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Youth holding the roots from clean vines and unclean vines, northern Uganda. Photo Credit: Namanda S/CIP Uganda


Empowering The Youth Through Agriculture: What Is Their Role In Sweetpotato Seed Systems?

Lead discussant: Aime Ndayisenga CIP Rwanda

Compiled by Kwame Ogero

How do we get the youth more involved in the sweetpotato value-chain?

It is now clear that most young people do not aspire pursue agriculture as a career or income generating activity. This is difficult to change unless the sector is seen to be profitable. It is even more difficult when using sweetpotato as an entry point. Sweetpotato is a crop that is largely viewed as a subsistence staple with little market value. Most young people who have invested in agriculture prefer high-value fast-moving horticulture crops such as onions, tomatoes and other vegetables. However, it is possible to change this perception if the following is done:     

    1. Rebranding agriculture and creating awareness on opportunities provided by sweetpotato

Unless agriculture is economically revolutionized youth participation will remain low. There is need to change the focus of agriculture in Africa from subsistence to commercial. Approaching agriculture as a business will not only solve the youth unemployment issue but also lead to increased production contributing to improved food security. Other contributing factors include: reduced laboriousness, reduced input cost, increased output per unit of agricultural production, clear marketing windows and value adding strategies especially for short maturing crops such as sweetpotato.

Root, tuber and banana crops offer an alternative entry for young people into commercial agriculture away from the conventional cereals and legumes. Many opportunities exist along the sweetpotato value-chain from clean seed production to processing. Young people wishing to go into sweetpotato production can be involved in any of the following:

  1. Seed system:  tissue culture, vine multiplication, quality assurance as a service and marketing (promotion, aggregation from small multipliers, packaging, transport etc). 
  2. Marketing of fresh roots: Most sweetpotato producers are resource poor and less educated.  This limits their ability to take roots to big markets and use proper post-harvest management techniques. The youth can help in aggregation of produce and coordination of farmer groups.
  3. Post-harvest handling and processing: Post-harvest handling and processing requires good initial investment and technical knowledge.  Training the youth on different post-harvest processing technologies and providing them with necessary financial support may lead to increased role of sweetpotato in the food system and in income generation.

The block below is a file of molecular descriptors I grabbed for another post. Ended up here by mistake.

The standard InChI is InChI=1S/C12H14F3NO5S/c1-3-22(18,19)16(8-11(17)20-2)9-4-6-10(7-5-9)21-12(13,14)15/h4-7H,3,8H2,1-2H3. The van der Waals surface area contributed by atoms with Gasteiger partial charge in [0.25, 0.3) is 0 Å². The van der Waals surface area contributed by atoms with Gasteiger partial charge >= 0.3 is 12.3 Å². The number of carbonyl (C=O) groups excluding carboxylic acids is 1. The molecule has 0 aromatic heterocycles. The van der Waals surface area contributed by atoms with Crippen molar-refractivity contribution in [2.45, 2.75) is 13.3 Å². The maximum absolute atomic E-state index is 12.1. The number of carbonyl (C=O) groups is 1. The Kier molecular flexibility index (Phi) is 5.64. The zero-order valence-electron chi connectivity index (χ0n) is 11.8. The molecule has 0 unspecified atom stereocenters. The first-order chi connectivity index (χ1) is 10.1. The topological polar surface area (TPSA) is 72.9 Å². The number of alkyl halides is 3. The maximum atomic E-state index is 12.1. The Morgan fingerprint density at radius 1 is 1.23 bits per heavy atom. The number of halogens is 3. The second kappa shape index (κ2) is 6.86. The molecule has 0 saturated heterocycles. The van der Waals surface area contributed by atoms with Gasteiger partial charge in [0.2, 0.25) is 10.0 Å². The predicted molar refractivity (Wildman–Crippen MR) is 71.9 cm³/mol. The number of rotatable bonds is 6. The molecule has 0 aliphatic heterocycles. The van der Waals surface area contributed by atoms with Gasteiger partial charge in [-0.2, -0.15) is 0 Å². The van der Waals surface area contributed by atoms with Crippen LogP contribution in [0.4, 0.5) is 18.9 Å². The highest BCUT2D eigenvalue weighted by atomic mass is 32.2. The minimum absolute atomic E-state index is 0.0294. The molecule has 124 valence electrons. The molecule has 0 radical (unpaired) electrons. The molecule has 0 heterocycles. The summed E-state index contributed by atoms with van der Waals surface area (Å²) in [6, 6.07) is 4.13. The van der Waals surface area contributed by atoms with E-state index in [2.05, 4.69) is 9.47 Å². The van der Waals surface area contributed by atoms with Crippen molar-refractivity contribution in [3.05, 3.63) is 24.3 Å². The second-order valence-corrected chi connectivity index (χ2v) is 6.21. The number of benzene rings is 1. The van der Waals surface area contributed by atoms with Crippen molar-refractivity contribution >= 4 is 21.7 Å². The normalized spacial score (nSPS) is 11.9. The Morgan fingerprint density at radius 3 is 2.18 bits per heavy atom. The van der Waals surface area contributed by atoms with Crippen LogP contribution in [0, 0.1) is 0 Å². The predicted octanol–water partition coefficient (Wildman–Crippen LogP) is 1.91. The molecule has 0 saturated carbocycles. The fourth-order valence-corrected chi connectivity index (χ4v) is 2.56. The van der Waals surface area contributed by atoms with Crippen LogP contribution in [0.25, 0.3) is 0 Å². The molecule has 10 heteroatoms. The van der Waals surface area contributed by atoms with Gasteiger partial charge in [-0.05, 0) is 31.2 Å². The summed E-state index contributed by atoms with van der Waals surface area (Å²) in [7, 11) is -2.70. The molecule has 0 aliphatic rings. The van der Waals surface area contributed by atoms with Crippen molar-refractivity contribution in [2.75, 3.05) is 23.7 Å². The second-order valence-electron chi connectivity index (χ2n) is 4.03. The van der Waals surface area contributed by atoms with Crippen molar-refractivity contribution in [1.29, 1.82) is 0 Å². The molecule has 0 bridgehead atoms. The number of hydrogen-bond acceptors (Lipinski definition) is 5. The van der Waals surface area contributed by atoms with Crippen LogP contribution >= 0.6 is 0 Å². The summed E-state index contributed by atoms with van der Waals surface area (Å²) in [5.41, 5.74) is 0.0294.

Expanding value-addition and utilization opportunities for sweetpotato can create avenues for youth involvement.  Support services for sweetpotato production and processing should be made attractive to the youth. For instance, in Osun state, Nigeria, the Osun Youth Empowerment Scheme (OYES) members went into orange-fleshed sweetpotato (OFSP) vine and root production because of the inclusion of OFSP in the school feeding program of the state which opened the market for both root and vine production.        

      2. Building robust markets for sweetpotato roots

Markets play an important role in commercial viability of any commodity. Sweetpotato production is hampered by poor market structure for roots. This is worsened by the short shelf-life of the commodity and poor farm to market linkages. The latter give rise to middlemen who take advantage of farmers. Organizing farmers into groups or cooperatives that enable collective marketing can address this. Through groups, farmers can directly take their produce to desired markets. The short shelf life of sweetpotato roots can be addressed by establishing storage facilities e.g. at district levels,and expanding processing options. “Youth friendly” sweetpotato processed products can enhance the “pull strategy” which would lead to more sales of such products, as well as increasing demand to produce roots and vines subsequently.

Since many young people are well versed with the use of technology especially ICT and social media, these can be utilized to increase awareness on the innovations and the benefits of farming as business and especially on sweetpotato. In Rwanda, a lot has been achieved towards developing business models along the crop value chain through several projects. Marketing strategies for vines and roots are put in place including use of radio spots, road signposts, road side markets, social networks such as Facebook and WhatsApp

      3. Capacity building on agribusiness skills

Mentorship and training programs to impart agronomic, processing and business skills can also lead to an increase in the number of young people involved in sweetpotato production. Equipping the youth with such skills will put them in a good position to take up sweetpotato production as a business. Agronomic skills can range from the basics such as pest and disease management, planting and scheduling of production to the advanced skills of producing roots of desired sizes. Puree technology and incorporation in baking is an important skill that can foster value-addition. Young people also need to learn how to calculate cost-benefit analysis, identify markets and negotiate prices.

Part 4 : Continuation of proposed strategies to get more youth involved in the sweetpotato value chain and the conclusion from this discussion

About Rosemary Kihiu

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